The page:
Electric cars are not greener compared to internal combustion engine (ICE) petrol or diesel cars:Pure electric cars are also referred to as environmentally-friendly cars, green cars, zero-tailpipe emission cars. And it is for good reason! Battery-electric cars have far better environmental credentials compared to petrol and diesel cars. In fact, a pure electric car has only 1/3rd of the lifetime greenhouse gas emissions of an equivalent petrol car, to include battery production and disposal. Moreover, many used EV batteries are now being re-used for residential and commercial energy storage. An electric car charged with green and renewable energy, like solar PV or wind turbines, offers ‘well-to-wheel’ zero-tailpipe emissions. Petrol or diesel vehicles cannot offer zero-tailpipe emissions. Bottom-line, across a number of key factors, electric cars are greener and better compared to petrol or diesel cars.
The National Grid will be unable to cope with the increased electricity demand for charging electric cars?The UK National Grid have been very clear on their ability to cope with increased demand from electric cars. In fact, the National Grid is unequivocal in its position related to electric cars. The grid can cope with the migration to electric driving, in terms of both, electricity supply and grid infrastructure stability. Moreover, the National Grid has also pointed out that the migration to electric cars is a gradual process and not an overnight shift, making its ability to manage the ongoing change, feasible. In regards to ‘will there be enough electricity’, it is worth noting that in the UK (like in many other countries), many households and businesses are generating and consuming electricity on-site. Put another way, many homes and business premises have installed, either solar PV or wind generation on-site, combined with battery storage. We can expect this shift towards a more decentralised ‘electricity generation- electricity consumption’ model to continue to increase in deployment, as consumers take advantage of the significant financial and environmental advantages of on-site renewable energy generation. Moreover, we can also expect the surplus power from these renewable energy systems to feed back to the National Grid in times of peak demand, further enhancing grid stability.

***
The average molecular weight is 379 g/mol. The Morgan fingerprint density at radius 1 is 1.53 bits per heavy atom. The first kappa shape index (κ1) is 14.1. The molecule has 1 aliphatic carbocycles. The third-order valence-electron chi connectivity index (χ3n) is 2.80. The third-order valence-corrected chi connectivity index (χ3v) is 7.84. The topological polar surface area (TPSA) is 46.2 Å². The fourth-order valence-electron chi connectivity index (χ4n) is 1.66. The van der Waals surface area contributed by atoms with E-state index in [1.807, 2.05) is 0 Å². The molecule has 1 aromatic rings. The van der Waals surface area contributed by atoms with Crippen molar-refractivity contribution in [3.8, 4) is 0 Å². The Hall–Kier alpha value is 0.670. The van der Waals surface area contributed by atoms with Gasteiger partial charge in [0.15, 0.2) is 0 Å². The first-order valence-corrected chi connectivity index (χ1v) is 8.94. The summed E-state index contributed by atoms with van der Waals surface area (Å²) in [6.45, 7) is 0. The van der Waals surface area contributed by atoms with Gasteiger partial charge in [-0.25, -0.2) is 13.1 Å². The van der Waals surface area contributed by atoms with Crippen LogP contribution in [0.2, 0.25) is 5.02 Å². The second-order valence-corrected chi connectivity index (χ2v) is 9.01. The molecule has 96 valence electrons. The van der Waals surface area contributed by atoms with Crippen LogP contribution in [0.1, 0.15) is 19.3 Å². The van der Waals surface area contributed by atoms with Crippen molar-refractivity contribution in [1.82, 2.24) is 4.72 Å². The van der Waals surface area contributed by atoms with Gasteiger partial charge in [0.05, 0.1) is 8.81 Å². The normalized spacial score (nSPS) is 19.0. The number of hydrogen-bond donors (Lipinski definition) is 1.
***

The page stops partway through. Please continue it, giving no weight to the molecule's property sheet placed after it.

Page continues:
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Ashvin Suri

Ashvin has been involved with the renewables, energy efficiency and infrastructure sectors since 2006. He is passionate about the transition to a low-carbon economy and electric transportation. Ashvin commenced his career in 1994, working with US investment banks in New York. Post his MBA from the London Business School (1996-1998), he continued to work in investment banking at Flemings (London) and JPMorgan (London). His roles included corporate finance advisory, M&A and capital raising. He has been involved across diverse industry sectors, to include engineering, aerospace, oil & gas, airports and automotive across Asia and Europe. In 2010, he co-founded a solar development platform, for large scale ground and roof solar projects to include, the UK, Italy, Germany and France. He has also advised on various renewable energy (wind and solar) utility scale projects working with global institutional investors and independent power producers (IPP’s) in the renewable energy sector. He has also advised in key international markets like India, to include advising large-scale industrial and automotive group in India. Ashvin has also advised Indian Energy, an IPP backed by Guggenheim (a US$ 165 billion fund). He has also advised a US$ 2 billion, Singapore based group. Ashvin has also worked in the real estate and infrastructure sector, to including working with the Matrix Group (a US$ 4 billion property group in the UK) to launch one of the first few institutional real estate funds for the Indian real estate market. The fund was successfully launched with significant institutional support from the UK/ European markets. He has also advised on water infrastructure, to include advising a Swedish clean technology company in the water sector. He has also been involved with a number of early stage ventures.